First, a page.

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'New Zealand will struggle for a while'

Geoff Boycott on Pietersen's lack of confidence, Clarke's potential as captain, and whether comparing cricketers across eras is fair (14:46)

October 28, 2010

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Bowl at Boycs

'New Zealand will struggle for a while'

October 28, 2010

Michael Clarke checks his mobile phone during a break from training, Mohali, September 30, 2010
"I like Clarke as a batsman but he doesn't step out and say he's going to be 'Wow'." © Getty Images

Akhila Ranganna: Hello and welcome to Bowl at Boycs. I'm Akhila Ranganna and joining me, as always, is Geoffrey Boycott, all set to answer the questions that have come in for him. First up we have a question that has been sent in by Rahul from Nepal and Mark Jones from Ireland, and it has to do with the ICC's recent proposal to limit the number of teams in the 2015 World Cup. Both say cricket is keenly followed in their respective countries and are very disappointed with the proposal. They feel teams like Afghanistan, Ireland and Nepal may now never play the World Cup, and consequently Tests as well. What do you think of the ICC's suggestion? Is it somewhat demotivating?

Geoffrey Boycott: I agree with them, I think it's a poor idea. The lesser teams need something to aim for. They need ambition, they need a goal. And the ICC, at the stroke of a pen, have taken that away.

I do also believe that the ICC needed to limit the number of games and the length of the World Cup, which is far too long. Once it goes on for too long, people get fed up with it. I would have included two minnows but I would have found a formula to reduce the matches and the length of the tournament. Surely that's simple.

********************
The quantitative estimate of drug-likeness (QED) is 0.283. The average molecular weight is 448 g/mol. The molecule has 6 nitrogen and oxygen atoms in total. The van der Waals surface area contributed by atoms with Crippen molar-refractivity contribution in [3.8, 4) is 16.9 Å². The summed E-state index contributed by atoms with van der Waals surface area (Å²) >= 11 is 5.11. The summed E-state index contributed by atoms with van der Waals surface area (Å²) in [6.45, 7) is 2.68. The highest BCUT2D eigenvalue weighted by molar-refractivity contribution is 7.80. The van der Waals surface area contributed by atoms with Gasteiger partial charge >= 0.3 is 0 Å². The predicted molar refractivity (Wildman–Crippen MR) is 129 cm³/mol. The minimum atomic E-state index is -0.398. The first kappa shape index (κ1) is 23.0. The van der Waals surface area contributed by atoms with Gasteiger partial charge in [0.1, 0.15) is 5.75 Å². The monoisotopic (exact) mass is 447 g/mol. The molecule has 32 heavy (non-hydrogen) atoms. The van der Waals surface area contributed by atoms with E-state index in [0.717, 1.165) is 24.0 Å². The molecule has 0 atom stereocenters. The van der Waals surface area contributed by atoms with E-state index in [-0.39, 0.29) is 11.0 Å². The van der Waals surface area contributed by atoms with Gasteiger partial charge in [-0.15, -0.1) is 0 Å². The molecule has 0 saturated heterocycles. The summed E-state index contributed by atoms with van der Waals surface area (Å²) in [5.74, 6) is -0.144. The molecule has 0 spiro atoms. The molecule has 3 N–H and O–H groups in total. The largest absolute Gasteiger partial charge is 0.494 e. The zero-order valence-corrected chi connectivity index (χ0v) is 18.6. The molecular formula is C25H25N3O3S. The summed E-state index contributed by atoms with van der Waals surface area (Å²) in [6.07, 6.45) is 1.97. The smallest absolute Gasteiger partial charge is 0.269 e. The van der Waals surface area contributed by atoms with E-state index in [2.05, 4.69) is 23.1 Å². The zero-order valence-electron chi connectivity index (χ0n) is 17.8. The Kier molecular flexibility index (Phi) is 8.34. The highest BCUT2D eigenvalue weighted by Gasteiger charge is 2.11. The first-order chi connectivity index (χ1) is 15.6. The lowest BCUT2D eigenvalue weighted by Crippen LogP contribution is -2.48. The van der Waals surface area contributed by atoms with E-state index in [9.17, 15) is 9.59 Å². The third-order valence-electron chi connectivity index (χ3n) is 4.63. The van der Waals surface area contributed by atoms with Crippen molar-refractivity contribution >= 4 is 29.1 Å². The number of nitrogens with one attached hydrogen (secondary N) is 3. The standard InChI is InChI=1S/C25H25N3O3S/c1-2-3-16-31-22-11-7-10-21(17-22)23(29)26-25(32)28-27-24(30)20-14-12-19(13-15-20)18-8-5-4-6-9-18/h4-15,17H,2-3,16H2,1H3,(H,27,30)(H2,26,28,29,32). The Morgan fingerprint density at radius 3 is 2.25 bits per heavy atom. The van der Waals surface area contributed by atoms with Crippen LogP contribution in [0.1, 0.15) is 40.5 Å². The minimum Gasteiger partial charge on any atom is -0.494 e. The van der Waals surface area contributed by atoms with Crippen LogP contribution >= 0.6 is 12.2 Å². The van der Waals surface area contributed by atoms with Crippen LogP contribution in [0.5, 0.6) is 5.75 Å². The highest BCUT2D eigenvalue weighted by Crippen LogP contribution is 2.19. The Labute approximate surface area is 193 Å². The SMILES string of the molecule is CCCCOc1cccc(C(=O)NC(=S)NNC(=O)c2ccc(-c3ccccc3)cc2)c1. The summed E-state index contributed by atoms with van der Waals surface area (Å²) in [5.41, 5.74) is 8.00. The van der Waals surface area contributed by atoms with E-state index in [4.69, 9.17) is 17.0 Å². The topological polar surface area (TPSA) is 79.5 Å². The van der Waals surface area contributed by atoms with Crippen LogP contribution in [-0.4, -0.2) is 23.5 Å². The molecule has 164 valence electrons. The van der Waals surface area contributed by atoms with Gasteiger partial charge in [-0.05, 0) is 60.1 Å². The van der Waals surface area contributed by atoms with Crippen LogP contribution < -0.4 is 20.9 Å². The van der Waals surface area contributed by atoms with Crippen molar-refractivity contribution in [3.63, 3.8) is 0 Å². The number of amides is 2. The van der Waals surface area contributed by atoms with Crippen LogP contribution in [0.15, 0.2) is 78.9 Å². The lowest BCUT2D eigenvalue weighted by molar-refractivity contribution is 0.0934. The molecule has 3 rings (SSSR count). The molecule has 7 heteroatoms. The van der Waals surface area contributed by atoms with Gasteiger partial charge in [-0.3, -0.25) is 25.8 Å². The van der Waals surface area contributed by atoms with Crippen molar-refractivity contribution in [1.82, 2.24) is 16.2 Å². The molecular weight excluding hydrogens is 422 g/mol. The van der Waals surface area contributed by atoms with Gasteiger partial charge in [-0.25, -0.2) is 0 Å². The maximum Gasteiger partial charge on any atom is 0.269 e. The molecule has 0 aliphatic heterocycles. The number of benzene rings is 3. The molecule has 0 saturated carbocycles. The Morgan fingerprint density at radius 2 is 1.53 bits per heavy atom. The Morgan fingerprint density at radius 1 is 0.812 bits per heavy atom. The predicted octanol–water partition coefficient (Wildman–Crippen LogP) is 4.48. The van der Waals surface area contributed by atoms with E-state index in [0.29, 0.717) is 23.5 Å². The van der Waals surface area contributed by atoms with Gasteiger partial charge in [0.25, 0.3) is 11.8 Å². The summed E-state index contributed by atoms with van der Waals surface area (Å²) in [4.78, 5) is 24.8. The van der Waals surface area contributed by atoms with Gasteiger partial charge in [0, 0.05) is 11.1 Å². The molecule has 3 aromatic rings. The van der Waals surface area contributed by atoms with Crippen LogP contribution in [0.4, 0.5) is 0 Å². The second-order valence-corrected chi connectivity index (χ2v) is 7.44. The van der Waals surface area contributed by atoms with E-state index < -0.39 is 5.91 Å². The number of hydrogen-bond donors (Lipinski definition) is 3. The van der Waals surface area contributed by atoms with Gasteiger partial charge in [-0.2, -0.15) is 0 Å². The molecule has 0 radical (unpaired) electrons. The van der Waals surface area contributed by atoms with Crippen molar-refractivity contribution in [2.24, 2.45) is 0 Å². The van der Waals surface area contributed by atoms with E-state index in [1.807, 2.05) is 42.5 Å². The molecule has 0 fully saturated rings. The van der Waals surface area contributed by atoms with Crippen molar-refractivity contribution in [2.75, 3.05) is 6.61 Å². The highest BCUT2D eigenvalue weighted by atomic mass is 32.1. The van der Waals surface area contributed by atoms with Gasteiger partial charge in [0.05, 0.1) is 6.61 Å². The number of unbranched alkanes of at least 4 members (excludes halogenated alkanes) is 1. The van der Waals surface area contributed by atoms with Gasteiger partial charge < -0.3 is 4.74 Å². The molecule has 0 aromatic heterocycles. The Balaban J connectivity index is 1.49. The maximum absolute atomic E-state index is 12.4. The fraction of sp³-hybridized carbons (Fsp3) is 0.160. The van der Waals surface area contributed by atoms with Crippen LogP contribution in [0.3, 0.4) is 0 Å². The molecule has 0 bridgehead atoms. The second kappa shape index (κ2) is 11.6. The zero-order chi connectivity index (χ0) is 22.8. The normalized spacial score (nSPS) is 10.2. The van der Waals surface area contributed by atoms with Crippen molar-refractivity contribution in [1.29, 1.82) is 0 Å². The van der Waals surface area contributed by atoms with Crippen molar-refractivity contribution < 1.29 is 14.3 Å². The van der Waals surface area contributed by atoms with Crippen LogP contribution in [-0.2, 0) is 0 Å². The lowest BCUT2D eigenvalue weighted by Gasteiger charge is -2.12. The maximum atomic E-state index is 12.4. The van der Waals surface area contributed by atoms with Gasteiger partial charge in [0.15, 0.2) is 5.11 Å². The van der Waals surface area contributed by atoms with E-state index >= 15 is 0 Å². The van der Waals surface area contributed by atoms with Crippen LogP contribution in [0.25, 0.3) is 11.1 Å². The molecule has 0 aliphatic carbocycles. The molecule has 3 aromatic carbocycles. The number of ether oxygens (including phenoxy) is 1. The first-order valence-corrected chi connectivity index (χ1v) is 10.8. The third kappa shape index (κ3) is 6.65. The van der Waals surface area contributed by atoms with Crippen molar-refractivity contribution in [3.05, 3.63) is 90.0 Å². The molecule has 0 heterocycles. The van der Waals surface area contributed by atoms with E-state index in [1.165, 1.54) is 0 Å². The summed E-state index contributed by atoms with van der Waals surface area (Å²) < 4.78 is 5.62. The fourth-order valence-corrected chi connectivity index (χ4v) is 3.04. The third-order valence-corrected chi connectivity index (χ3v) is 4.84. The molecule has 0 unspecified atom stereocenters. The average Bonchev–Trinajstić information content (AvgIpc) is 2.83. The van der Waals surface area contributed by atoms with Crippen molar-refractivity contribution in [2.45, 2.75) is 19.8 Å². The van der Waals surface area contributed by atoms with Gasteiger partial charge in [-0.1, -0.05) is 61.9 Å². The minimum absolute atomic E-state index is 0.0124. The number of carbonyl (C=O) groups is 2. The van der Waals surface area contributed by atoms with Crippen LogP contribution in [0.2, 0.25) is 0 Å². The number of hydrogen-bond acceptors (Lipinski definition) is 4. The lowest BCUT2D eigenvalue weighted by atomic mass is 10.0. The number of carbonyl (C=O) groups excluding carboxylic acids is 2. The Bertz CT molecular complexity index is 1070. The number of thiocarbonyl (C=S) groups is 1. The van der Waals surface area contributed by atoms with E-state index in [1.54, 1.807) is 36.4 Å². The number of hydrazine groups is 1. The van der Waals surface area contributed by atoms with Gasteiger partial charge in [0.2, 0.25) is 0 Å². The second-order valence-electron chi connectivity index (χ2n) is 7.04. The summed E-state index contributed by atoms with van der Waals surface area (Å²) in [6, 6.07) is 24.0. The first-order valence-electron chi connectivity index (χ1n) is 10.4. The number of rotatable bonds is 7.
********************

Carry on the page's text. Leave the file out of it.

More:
It's better for the minnows to play the top teams in ODI cricket than Tests, because they can't match them. Look at the success story of Afghanistan, who came to Jersey three years ago, where they won the World Cricket League Division Five, went to Tanzania for Division Four and won, went to South America and won, lost to Canada in the final of Division Two and went to the Caribbean for the World Twenty20.

Sadly, however, we shouldn't be surprised, because the ICC doesn't listen to too many ex-players. It has a body of players helping it and they take no notice.

AR: Up next is a question from Dattatreya, who's written in from Singapore. He wants to know what you think of Michael Clarke being the next full-time captain of Australia. He says Clarke has been earmarked and groomed for the job for some time and he has a lot going in his favour, but there are concerns over whether he has the depth of character and toughness to lead one of the best sports teams we have seen in recent times. Is he ready for it, or is he going to get the job simply because there is no one else better than him?

GB: Personally I think it's a mistake to talk about the vice-captain or an assistant to the manager who is going to get the job. It's a very bad mistake.

Clarke may get the job because selectors think there is no one else and/or they think he's good for the job, but personally I've never believed in grooming young players or the next player for captaincy. For me, you have it or you don't. I also believe that a lot of vice-captains have been good at being second-in-command but not at being captain. They don't necessarily step up to the plate to make good captains - they just don't.

Look at Marcus Trescothick. He was vice-captain to Nasser Hussain. He didn't step up. Michael Vaughan got the job. England made the right choice - Vaughan was excellent at it.

Why don't you just focus on the guy who is captain? When a captain goes, somebody will come out and say "Pick me, I'm the right man for the job." I also believe that when you're talking about grooming somebody, it takes the focus of attention away from the team. You talk about the incumbent captain, Ricky Ponting, and then the guy who will take over from him, and it's a story that keeps on running and the team can do without it.